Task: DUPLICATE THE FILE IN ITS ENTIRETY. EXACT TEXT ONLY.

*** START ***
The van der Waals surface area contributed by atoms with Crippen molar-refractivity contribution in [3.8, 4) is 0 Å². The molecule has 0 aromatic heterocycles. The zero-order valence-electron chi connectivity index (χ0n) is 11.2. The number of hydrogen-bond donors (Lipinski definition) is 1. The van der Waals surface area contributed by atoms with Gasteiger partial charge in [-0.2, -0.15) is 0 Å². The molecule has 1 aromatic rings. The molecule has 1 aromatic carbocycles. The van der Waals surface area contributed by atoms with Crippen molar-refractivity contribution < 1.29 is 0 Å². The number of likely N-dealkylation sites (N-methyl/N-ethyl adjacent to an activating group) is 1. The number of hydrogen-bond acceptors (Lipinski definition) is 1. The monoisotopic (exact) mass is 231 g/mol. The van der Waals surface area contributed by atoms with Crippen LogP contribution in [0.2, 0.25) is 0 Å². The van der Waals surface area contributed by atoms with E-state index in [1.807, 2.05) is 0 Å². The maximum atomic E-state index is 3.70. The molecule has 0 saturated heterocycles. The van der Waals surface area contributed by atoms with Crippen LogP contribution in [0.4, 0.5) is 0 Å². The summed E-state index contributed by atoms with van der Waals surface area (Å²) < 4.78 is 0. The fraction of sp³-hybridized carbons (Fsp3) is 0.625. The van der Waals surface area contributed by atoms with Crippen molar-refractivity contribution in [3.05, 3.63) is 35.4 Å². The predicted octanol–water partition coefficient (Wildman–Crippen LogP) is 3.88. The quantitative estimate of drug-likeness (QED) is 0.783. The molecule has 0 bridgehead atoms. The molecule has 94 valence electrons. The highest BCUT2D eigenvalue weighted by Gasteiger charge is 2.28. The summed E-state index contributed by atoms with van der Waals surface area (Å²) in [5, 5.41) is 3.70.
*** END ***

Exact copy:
The van der Waals surface area contributed by atoms with Crippen molar-refractivity contribution in [3.8, 4) is 0 Å². The molecule has 0 aromatic heterocycles. The zero-order valence-electron chi connectivity index (χ0n) is 11.2. The number of hydrogen-bond donors (Lipinski definition) is 1. The van der Waals surface area contributed by atoms with Gasteiger partial charge in [-0.2, -0.15) is 0 Å². The molecule has 1 aromatic rings. The molecule has 1 aromatic carbocycles. The van der Waals surface area contributed by atoms with Crippen molar-refractivity contribution < 1.29 is 0 Å². The number of likely N-dealkylation sites (N-methyl/N-ethyl adjacent to an activating group) is 1. The number of hydrogen-bond acceptors (Lipinski definition) is 1. The monoisotopic (exact) mass is 231 g/mol. The van der Waals surface area contributed by atoms with Crippen LogP contribution in [0.2, 0.25) is 0 Å². The van der Waals surface area contributed by atoms with E-state index in [1.807, 2.05) is 0 Å². The maximum atomic E-state index is 3.70. The molecule has 0 saturated heterocycles. The van der Waals surface area contributed by atoms with Crippen LogP contribution in [0.4, 0.5) is 0 Å². The summed E-state index contributed by atoms with van der Waals surface area (Å²) < 4.78 is 0. The fraction of sp³-hybridized carbons (Fsp3) is 0.625. The van der Waals surface area contributed by atoms with Crippen molar-refractivity contribution in [3.05, 3.63) is 35.4 Å². The predicted octanol–water partition coefficient (Wildman–Crippen LogP) is 3.88. The quantitative estimate of drug-likeness (QED) is 0.783. The molecule has 0 bridgehead atoms. The molecule has 94 valence electrons. The highest BCUT2D eigenvalue weighted by Gasteiger charge is 2.28. The summed E-state index contributed by atoms with van der Waals surface area (Å²) in [5, 5.41) is 3.70.